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The report documented the continued economic pressure on incomes and how that pressure is subsequently affecting grocery shopping habits.

Fresh foods flourish as grocery shoppers continue to shift spending

Dollar sales of perishables benefit from inflated prices

Data from food industry research firms showed sales growth across nearly every department at supermarkets in the United States in the past year. Yet most fresh-food categories benefited from inflated prices while struggling to increase unit sales volume, even nominal highfliers like dairy and bakery, according to data from NIQ and Circana.

Looking closer at the year-over-year sales numbers, dairy climbed 15.5% to $95.6 billion (52 weeks through May 2023), with the bakery also reporting double-digit growth (14.5% to
$19.7 billion). 

All other fresh categories generated sales gains for the year, including meat (+4.7% to $90.3 billion), produce (+5.2% to $80 billion), and deli (+8.5% to $50.1 billion), while seafood sales was the only reported decline (falling 1.1% to $7.3 billion). Within the produce category, dollar sales of vegetables rose 7.5% to $38.5 billion, while dollar sales of fruits grew 2.9% to $38.9 billion.

But year-over-year unit sales were down for all fresh products except fruit (+0.5%), meat (+0.7%), fresh meat (+1.3%), and bakery (+0.8%). 

The top gainers by sales dollars this year contain multiple items that fall into the prepared food options, which have been steadily growing in demand lately. Outside the prepared foods trend, turkey was second on this list with 88.4% in dollar sales gains to $125.4 million and 50.5% in unit sales growth. 

Softshell tortillas showed dollar sales growth of 52.2% to $88.6 million (including 28.1% unit sales growth). Multi-serve pizzas grew 38.7% to $749.4 million in sales, up 43.1% in unit sales growth. Latino sweet goods followed suit with 40.5% dollar sales growth to $95 million and 29% unit sales growth. Lastly, mini doughnuts took some share with 36.4% sales growth to $284.1 million and 8.6% unit sales growth. 

Also notable in dollar sales gains were lunch combos (up 47.3%), doughnut party platters (up 46.6%), and lunch meat party platters (up 42.8%).

This year’s top sales decliners tell their own story. Olives showed the biggest decline in sales dollars at -45.9% with a similar -46.6% in lower unit sales. Pastry crusts and shells declined in dollar sales at -32.9% and a -52.4% decline in unit sales, perhaps pointing to the rise of consumers starting to treat themselves with small indulgences (and baking less at home).

Meat alternatives saw a big year-over-year dollar sales decline at -28.2%, dipping to $151.96 million in sales, with a -27.9% decline in unit sales. While the fresh meat department is making a comeback, it seems that meat alternatives are in less demand.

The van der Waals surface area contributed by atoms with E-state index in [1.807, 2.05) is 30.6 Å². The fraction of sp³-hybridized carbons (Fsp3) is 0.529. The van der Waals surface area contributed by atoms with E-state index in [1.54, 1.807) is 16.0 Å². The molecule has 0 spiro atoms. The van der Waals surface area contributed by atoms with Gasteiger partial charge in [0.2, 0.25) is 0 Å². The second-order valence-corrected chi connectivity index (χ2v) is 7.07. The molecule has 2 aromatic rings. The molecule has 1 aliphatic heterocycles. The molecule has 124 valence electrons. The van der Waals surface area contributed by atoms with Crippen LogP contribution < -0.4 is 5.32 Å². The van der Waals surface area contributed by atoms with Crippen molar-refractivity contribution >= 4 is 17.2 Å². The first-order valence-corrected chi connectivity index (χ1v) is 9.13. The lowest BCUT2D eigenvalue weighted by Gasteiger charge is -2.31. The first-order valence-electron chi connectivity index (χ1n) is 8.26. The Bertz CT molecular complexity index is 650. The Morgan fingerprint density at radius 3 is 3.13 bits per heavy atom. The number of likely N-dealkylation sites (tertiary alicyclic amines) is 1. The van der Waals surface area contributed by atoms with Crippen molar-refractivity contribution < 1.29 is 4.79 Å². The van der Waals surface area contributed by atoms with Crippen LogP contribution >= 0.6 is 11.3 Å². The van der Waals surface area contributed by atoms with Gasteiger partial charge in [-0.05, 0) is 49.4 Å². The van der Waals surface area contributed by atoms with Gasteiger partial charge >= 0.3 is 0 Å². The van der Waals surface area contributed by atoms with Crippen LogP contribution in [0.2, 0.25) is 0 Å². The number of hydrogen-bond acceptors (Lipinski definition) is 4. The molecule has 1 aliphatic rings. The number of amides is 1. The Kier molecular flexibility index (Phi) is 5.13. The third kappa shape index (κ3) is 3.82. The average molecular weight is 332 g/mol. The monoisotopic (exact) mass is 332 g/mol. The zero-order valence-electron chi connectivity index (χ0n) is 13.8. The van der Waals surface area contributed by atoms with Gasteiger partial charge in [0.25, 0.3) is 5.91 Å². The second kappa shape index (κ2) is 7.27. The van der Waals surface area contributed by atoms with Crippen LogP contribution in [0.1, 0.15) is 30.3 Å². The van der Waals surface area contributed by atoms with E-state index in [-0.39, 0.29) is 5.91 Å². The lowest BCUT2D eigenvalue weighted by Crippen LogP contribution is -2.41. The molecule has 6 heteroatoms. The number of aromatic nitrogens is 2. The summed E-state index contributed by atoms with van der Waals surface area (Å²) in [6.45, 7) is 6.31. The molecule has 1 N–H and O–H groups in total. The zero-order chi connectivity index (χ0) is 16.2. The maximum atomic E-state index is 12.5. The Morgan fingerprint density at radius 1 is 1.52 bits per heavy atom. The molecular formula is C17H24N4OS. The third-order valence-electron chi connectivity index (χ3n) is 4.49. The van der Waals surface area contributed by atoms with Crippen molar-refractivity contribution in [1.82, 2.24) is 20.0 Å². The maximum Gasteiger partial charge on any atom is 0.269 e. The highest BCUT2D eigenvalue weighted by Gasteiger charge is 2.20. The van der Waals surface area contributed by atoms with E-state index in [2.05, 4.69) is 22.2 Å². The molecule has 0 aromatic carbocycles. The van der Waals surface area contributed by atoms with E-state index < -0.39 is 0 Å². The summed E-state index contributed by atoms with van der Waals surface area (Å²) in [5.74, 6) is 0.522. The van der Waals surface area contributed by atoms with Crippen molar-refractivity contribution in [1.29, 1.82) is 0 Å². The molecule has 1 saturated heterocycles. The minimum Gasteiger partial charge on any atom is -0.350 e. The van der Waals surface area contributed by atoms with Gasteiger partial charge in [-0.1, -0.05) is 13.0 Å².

Also, notable declines are vegetable party platters (-15.6%), scallops (-17.8%), and bagels and spreads (-15.3%).

Ninety-five percent of shoppers are concerned about food-cost inflation, which is 2% higher than it was in February and 1% higher than in March, according to a Circana Shopper Survey for four weeks in April. 

“We, in produce, have the blessing of size variety,” said Jonna Parker, principal, Fresh Foods Team Lead at Circana, at a recent conference hosted by the International Fresh Produce Association. She also reported at that time that prices were up 11.3% across all food at retail, including fresh, according to year-to-date 2023 Circana data. “Convenience and quality are still driving sales, as the deli and bakery are driving growth,” she said. 

While inflation was the overarching concern for grocery shoppers last year, prices are continuing to stabilize, leaving extra wiggle room for consumers to spend their hard-earned dollars. While they are planning on traveling a little bit more than in the summer of 2022, they are certainly still feeling the pinch. 

“This means fewer/shorter trips and staycations — both opportunities for grocery retailers to create memorable moments at home,” said Parker via the May marketplace report for the International Dairy Deli Bakery Association (IDDBA). 

The report also documented the continued economic pressure on incomes and how that pressure is subsequently affecting grocery shopping habits. According to the report, over eight in 10 shoppers are applying one or more money-saving measures when buying groceries, resulting in shifting dollars around — between retail and foodservice, and channels, products, and brands. 

As such, many consumers are mixing items prepared from scratch with items that are semi- or fully prepared. Heather Prach, vice president of education for the IDDBA, suggests grocers leverage cross-merchandising stations that can help deliver that extra item in the basket.  

“Retailers have been successful in displaying product in the same case, but also by leveraging signage and coupons instead of moving physical products in the light of labor constraint,” said Prach in the marketplace report.

In May, dairy sales continued to pace well ahead of year-ago levels, according to the IDDBA marketplace report from that month, and unit sales also remained steady. The marketplace report also indicates that only a handful of dairy
categories accomplished unit growth in May 2023 vs. May 2022. Those include natural cheese, butter, cream cheese, whipped toppings, cottage cheese (which, in particular, experienced strong demand), and cheese snack kits. 

“Deli-prepared foods were not only the biggest seller in the deli department, but also had a strong year-on-year growth performance,” Parker said in the IDDBA report.

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